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Discussion in 'All non-AMD/Intel CPUs' started by _l_, Jul 29, 2017.
Anyone in the know about what's up with quantum computer developement?
This is probably one of the more in-depth looks at quantum computers:
As it stands now, quantum computers are about the equivalent to digital transistor-based computers from the early 1960s (size and efficiency), so there is still a lot of room to grow.
....what are the chances that you have a laymans explanation as to why its an important thing to try to develop? What would quantum computing make possible besides code cracking. BTW checked wikki first, doesnt give any real clarity.
From what I can gather, it is basically computing which is no longer limited to data utilizing just 1s and 0s, but utilizing all forms of data, and when calculating, can calculate multiple-to-infinite possibilities and outcomes at once, rather than one at a time.
Right, assuming your data set can fit inside the computer, it can give instantaneous results for problems that used to take forever to compute.
Seems to have taken forever to reach 17 Qubits, so still a long way of research to go before being truly useful in a such ways as encryption/decryption and then other mathematical applications followed by more general use.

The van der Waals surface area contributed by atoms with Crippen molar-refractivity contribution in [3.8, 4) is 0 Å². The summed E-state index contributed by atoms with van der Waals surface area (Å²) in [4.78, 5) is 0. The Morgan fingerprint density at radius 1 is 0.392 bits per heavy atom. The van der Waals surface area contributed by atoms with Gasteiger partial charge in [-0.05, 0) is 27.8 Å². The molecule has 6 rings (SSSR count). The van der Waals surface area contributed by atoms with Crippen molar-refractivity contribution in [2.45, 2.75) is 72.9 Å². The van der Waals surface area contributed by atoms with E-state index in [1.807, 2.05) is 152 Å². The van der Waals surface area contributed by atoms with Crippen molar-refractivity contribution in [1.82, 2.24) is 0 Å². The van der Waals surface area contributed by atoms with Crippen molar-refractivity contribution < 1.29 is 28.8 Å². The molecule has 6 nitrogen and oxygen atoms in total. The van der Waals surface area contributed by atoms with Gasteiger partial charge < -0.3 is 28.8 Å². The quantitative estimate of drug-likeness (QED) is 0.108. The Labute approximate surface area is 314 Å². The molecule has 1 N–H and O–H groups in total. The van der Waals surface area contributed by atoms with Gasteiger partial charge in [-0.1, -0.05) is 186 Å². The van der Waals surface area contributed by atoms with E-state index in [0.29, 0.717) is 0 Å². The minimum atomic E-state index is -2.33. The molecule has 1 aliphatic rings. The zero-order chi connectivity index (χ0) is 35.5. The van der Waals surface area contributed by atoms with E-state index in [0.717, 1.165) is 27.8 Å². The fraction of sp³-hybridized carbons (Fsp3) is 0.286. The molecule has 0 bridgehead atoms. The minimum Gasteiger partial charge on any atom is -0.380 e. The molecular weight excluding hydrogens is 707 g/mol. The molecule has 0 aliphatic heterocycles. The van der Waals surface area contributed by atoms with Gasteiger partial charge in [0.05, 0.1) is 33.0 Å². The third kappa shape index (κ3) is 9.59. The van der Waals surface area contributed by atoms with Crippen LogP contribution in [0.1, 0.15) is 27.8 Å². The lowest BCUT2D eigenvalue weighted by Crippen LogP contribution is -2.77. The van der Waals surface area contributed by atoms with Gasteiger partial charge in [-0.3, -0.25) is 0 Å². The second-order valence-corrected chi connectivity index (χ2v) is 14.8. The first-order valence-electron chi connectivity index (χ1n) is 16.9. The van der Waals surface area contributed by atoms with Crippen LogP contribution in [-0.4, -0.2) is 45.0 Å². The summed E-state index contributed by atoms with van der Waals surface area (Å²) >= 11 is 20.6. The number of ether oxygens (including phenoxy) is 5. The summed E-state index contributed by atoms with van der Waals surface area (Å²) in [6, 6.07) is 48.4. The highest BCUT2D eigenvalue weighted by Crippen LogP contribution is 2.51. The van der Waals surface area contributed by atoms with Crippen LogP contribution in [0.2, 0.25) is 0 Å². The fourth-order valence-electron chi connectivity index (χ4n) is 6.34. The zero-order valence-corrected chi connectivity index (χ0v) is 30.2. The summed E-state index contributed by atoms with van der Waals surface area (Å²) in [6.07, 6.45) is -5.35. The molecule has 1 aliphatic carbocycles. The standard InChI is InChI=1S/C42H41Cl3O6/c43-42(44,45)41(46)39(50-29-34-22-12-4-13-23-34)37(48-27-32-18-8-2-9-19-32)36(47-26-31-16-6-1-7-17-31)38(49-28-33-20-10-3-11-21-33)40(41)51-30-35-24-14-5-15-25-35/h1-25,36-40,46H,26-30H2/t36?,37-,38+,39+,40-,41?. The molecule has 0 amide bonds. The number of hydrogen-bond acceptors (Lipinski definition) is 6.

IBM has been one of the earliest researchers of quantum computing going on for decades now and they managed to create the 17 Qubit earlier this year:
IBM Builds Its Most Powerful Universal Quantum Computing Processors: http://www-03.ibm.com/press/us/en/pressrelease/52403.wss
I'll do my best to explain the tiny little bit I understand.(and really just one part of quantum computing)((And I'm probably wrong))
Let's start with basic glassmaking.
When you melt sand into glass, and fabricate something from it , you cannot just let it cool at room temperature.The glass gets 'high stress areas' and will shatter.
You cool glass in an Annealing oven that cools the glass slowly...Annealing is reducing the 'energy state' of the glass....It's all thermodynamics.
Back to computers, and into cryptography.
When you input a very large math problem (like factoring large numbers) into a computer , it will 'brute force it' I.E. try every number.
Here's the catch : Large math problems have a lowest energy state too....
Quantum computers are capable of : https://en.wikipedia.org/wiki/Quantum_annealing
The D-Wave machines are actually built for this.
Basically they can find the 'lowest energy state' of a large dataset without needing to sift all possible tries.